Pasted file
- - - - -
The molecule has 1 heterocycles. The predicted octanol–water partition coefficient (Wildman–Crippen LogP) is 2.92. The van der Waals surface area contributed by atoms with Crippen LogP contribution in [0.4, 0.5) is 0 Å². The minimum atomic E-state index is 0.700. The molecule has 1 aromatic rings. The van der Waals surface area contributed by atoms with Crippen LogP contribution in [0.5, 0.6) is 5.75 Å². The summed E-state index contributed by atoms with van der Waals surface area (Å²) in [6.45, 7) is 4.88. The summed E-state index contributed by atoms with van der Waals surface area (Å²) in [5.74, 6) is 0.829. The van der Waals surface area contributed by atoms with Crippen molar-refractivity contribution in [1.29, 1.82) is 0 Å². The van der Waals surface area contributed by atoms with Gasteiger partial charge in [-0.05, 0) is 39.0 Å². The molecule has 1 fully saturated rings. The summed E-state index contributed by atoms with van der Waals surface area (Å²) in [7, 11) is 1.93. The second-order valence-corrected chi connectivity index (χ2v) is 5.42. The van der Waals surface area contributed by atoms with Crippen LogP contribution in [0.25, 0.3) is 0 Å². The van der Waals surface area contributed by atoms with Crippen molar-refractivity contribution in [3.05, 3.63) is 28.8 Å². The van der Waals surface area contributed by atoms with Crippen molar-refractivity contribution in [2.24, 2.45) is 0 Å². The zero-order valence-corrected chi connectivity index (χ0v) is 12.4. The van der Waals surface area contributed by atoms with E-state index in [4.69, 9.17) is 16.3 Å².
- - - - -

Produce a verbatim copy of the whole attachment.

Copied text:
The molecule has 1 heterocycles. The predicted octanol–water partition coefficient (Wildman–Crippen LogP) is 2.92. The van der Waals surface area contributed by atoms with Crippen LogP contribution in [0.4, 0.5) is 0 Å². The minimum atomic E-state index is 0.700. The molecule has 1 aromatic rings. The van der Waals surface area contributed by atoms with Crippen LogP contribution in [0.5, 0.6) is 5.75 Å². The summed E-state index contributed by atoms with van der Waals surface area (Å²) in [6.45, 7) is 4.88. The summed E-state index contributed by atoms with van der Waals surface area (Å²) in [5.74, 6) is 0.829. The van der Waals surface area contributed by atoms with Crippen molar-refractivity contribution in [1.29, 1.82) is 0 Å². The van der Waals surface area contributed by atoms with Gasteiger partial charge in [-0.05, 0) is 39.0 Å². The molecule has 1 fully saturated rings. The summed E-state index contributed by atoms with van der Waals surface area (Å²) in [7, 11) is 1.93. The second-order valence-corrected chi connectivity index (χ2v) is 5.42. The van der Waals surface area contributed by atoms with Crippen LogP contribution in [0.25, 0.3) is 0 Å². The van der Waals surface area contributed by atoms with Crippen molar-refractivity contribution in [3.05, 3.63) is 28.8 Å². The van der Waals surface area contributed by atoms with Crippen molar-refractivity contribution in [2.24, 2.45) is 0 Å². The zero-order valence-corrected chi connectivity index (χ0v) is 12.4. The van der Waals surface area contributed by atoms with E-state index in [4.69, 9.17) is 16.3 Å².